|Publication number||US5471887 A|
|Application number||US 08/190,410|
|Publication date||Dec 5, 1995|
|Filing date||Feb 1, 1994|
|Priority date||Feb 1, 1994|
|Also published as||EP0665613A2, EP0665613A3|
|Publication number||08190410, 190410, US 5471887 A, US 5471887A, US-A-5471887, US5471887 A, US5471887A|
|Inventors||Michael F. Laub|
|Original Assignee||The Whitaker Corporation|
|Export Citation||BiBTeX, EndNote, RefMan|
|Patent Citations (23), Referenced by (4), Classifications (13), Legal Events (5)|
|External Links: USPTO, USPTO Assignment, Espacenet|
The present invention relates to sensors which are intended to be mounted on the surface of a printed circuit board ("PCB"), and more particularly, to removable piezoelectric sensors which are secured on the surface of the PCB by means of a suitable electrical connector.
Personal computers ("PC's") including laptop and notebook computers and digital assistants, are becoming compact and miniaturized for convenient portability. As a result, the PC's are ;subjected to physical shock and bumps during normal use and operation. Due to the potential of corrupting data stored or else entering incorrect data, the PC's hard drive is the most vulnerable area of the computer; hence requires protection. To provide protection in the event that a physical shock is incurred, the PC's have physical shock sensors associated with the hard drives. When the sensor detects a shock, the hard drive is shut down to prevent destruction of data on the disk and damage to the read/write heads. One type of miniature reliable sensor, especially advantageous for the next generation of PC's, is a piezoelectric film sensor manufactured and sold by AMP, Inc.
One problem, however, is that the piezoelectric film sensors (being of a laminated structure) have a relatively low melting point; thus these sensors cannot withstand solder reflow temperatures normally encountered in the process of soldering these sensors to the PCB's. To overcome this problem, these peizoelectric film sensors are assembled into large plastic housings to provide thermal protection during the reflow solder process. However, the large plastic housings containing these piezoelectric film sensors cannot be used with the new smaller hard drives. Where the application dictates the use of the sensor without the large plastic housing, the film sensor is hand-soldered to the PCB after the reflow process; however, this is costly and time consuming.
Therefore, it would be highly desirable to provide a piezoelectric film sensor on the surface of a PCB, wherein the sensor is not subjected to the heat associated with reflow soldering.
Surface-mount technology for other devices or components is widely acceptable in the industry. The components are mounted and soldered directly to a surface of a PCB; and it is not necessary for the components to penetrate the PCB, thus eliminating the pre-drilled holes through the PCB. U.S. Pat. Nos. 5,145,384, 5,145,386, and 5,188,535, assigned to Molex Inc., U.S. Pat. Nos. 4,693,528, 4,955,820, 5,137,454 and 5,213,515, assigned to AMP Incorporated (the assignor of the present invention), and many others, while not in association with sensors, describe surface-mounted connectors which comprise an insulated housing having a plurality of contact receiving apertures and closely spaced contacts each mounted in respective contact-receiving apertures. The contacts engage respective contacts in the connector, and a surface-mounted soldering section is mounted on the surface of the PCB and is electrically connected to a defined conductor track or pad on the PCB. An electrical article (including another PCB, an electric component, or another connector) is inserted into the connector and is secured therein in electrical contact with the PCB.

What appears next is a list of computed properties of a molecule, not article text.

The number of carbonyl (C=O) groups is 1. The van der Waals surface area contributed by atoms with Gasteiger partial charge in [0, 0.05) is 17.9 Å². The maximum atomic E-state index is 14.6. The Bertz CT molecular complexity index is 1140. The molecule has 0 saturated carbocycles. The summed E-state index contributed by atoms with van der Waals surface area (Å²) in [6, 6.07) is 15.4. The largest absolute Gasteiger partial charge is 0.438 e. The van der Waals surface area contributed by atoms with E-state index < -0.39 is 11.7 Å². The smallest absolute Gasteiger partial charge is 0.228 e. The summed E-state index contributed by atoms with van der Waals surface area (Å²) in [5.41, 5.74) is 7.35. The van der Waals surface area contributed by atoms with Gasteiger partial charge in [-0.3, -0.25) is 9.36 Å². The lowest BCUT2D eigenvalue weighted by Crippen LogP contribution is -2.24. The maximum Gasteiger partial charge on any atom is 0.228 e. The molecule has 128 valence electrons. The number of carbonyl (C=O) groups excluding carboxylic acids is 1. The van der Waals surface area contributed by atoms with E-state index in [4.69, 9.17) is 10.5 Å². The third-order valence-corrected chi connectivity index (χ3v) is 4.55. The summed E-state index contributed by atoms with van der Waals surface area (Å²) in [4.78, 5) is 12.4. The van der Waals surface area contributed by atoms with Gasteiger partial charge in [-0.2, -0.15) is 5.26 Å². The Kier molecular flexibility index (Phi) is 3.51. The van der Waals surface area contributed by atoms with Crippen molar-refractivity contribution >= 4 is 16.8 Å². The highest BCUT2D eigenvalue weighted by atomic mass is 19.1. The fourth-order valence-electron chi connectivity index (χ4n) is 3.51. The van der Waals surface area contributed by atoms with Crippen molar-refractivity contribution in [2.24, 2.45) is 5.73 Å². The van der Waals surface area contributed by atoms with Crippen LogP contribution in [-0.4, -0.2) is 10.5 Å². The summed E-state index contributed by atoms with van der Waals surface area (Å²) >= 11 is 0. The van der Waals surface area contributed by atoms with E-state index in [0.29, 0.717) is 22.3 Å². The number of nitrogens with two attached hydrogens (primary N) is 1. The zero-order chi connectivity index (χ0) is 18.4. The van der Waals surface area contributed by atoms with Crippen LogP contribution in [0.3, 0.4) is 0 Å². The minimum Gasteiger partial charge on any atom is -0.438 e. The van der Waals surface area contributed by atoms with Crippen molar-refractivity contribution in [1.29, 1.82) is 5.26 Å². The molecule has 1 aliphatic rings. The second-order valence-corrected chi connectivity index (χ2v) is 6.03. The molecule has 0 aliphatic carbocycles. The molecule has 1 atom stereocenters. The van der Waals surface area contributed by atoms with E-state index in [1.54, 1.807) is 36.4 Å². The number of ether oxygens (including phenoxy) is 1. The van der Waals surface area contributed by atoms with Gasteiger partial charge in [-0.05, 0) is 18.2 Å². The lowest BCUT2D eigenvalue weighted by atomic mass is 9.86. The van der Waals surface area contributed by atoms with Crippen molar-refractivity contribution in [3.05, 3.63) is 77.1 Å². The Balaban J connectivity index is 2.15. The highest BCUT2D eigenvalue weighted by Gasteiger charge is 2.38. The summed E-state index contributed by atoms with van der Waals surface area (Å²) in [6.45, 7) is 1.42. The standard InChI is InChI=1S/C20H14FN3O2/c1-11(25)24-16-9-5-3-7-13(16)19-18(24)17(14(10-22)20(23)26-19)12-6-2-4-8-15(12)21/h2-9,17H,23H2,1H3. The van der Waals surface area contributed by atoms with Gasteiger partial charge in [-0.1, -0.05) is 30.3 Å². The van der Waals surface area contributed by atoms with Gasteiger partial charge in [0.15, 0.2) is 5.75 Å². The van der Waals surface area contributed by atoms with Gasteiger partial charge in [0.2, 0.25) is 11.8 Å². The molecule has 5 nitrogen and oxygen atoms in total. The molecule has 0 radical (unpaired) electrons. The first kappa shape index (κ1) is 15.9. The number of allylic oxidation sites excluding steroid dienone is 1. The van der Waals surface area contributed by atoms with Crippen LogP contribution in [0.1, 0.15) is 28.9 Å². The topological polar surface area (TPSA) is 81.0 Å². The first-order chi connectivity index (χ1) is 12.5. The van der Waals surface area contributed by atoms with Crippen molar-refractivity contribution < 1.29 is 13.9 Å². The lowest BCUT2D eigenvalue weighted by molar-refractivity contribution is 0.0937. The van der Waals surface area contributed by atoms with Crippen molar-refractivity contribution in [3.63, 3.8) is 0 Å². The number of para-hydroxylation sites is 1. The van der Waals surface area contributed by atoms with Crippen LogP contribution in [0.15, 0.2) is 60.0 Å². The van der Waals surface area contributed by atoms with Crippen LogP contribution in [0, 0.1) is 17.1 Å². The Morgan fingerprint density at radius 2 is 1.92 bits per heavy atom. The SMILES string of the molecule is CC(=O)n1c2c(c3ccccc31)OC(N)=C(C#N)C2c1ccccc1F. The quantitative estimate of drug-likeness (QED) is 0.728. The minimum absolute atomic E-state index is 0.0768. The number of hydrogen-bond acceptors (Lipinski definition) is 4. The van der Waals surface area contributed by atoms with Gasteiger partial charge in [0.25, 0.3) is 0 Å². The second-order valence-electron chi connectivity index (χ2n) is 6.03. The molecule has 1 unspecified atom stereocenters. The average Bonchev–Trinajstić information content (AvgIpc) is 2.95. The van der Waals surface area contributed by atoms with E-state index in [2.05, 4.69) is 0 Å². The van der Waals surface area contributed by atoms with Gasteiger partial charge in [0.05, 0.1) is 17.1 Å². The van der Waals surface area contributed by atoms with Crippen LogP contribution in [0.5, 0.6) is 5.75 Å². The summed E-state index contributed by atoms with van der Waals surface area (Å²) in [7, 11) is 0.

Disadvantageously, the soldering joint is subjected to undesired exterior forces which are applied to the joint through the contact from the contacting section during insertion and removal of the electrical article. Sometimes, the force can cause the soldering section to be removed from the PCB, thus failing to provide reliable electrical contact with the PCB and repetitive product failure.
The above-described weakness of conventional surface- mounted connectors, and the risk of damage of solder joints, presents a reliability and quality assurance problem and associated warranty costs incurred by the manufacturer.
Therefore, efforts are constantly being made to design improved contact shapes to enhance the connection of electrical articles to PCBs. For instance, U.S. Pat. No. 4,455,820 describes an improved soldering portion which is capable of preventing localized concentration of forces in the soldering portion; the structure includes a large foot and a leg which, together, are shaped in the form of an inverted "T". This soldering portion minimizes the load per unit soldering area upon application of undesired external forces to the soldering joint.
In U.S. Pat. No. 5,145,384, the contacts include an inverted U-shaped portion defining a pair of depending legs; one of the legs has a foot portion for attachment to an appropriate circuit trace of the PCB. This provides some degree of yielding or flexibility in the contact, as well as between the electrical article and the PCB to relieve stresses at the soldering connections.
In an attempt to overcome disadvantages of the prior art, the present inventor (first in the field) proposed the concept of a removable piezoelectric sensor, which is secured on the surface of the PCB. This connector is first run through the reflow process. Thereafter, the sensor is easily inserted into the connector. Thus, the electrical contact between the sensor and the PCB is fulfilled, and the sensor is not subjected to the heat associated with the soldering reflow process.
It is, therefore, an object of the present invention to provide a removable sensor assembly, wherein the sensor is not subjected to the heat associated with a reflow solder process. It is another object of the present invention to provide a piezoelectric film sensor which can be easily inserted and removed and also be securely mounted on this assembly.
It is a further object of the present invention to provide a surface-mounted connector which provides a reliable contact of the piezoelectric film sensor to the PCB.
It is another object of the present invention to provide an improved contact member which minimizes stresses applied to the solder joint.
It is also another object of the present invention to provide a miniature connector to meet the smaller package requirements of the new generation of personal computers.